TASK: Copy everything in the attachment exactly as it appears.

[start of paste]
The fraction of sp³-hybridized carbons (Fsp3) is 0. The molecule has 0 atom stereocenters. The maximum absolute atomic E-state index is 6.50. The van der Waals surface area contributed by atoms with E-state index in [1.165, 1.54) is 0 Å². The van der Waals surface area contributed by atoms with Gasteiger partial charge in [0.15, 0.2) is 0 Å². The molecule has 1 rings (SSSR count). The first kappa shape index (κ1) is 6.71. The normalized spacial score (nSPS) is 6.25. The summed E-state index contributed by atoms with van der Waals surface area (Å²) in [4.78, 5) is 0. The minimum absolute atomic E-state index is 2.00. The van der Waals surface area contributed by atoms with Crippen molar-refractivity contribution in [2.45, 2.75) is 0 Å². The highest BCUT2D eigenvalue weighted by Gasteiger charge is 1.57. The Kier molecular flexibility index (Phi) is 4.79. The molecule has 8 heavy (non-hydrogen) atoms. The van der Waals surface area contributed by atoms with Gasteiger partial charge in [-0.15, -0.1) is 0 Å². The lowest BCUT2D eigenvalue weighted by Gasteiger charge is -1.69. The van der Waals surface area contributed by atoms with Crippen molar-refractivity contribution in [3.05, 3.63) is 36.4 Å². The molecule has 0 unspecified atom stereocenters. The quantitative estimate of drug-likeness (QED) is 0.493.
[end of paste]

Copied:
The fraction of sp³-hybridized carbons (Fsp3) is 0. The molecule has 0 atom stereocenters. The maximum absolute atomic E-state index is 6.50. The van der Waals surface area contributed by atoms with E-state index in [1.165, 1.54) is 0 Å². The van der Waals surface area contributed by atoms with Gasteiger partial charge in [0.15, 0.2) is 0 Å². The molecule has 1 rings (SSSR count). The first kappa shape index (κ1) is 6.71. The normalized spacial score (nSPS) is 6.25. The summed E-state index contributed by atoms with van der Waals surface area (Å²) in [4.78, 5) is 0. The minimum absolute atomic E-state index is 2.00. The van der Waals surface area contributed by atoms with Crippen molar-refractivity contribution in [2.45, 2.75) is 0 Å². The highest BCUT2D eigenvalue weighted by Gasteiger charge is 1.57. The Kier molecular flexibility index (Phi) is 4.79. The molecule has 8 heavy (non-hydrogen) atoms. The van der Waals surface area contributed by atoms with Gasteiger partial charge in [-0.15, -0.1) is 0 Å². The lowest BCUT2D eigenvalue weighted by Gasteiger charge is -1.69. The van der Waals surface area contributed by atoms with Crippen molar-refractivity contribution in [3.05, 3.63) is 36.4 Å². The molecule has 0 unspecified atom stereocenters. The quantitative estimate of drug-likeness (QED) is 0.493.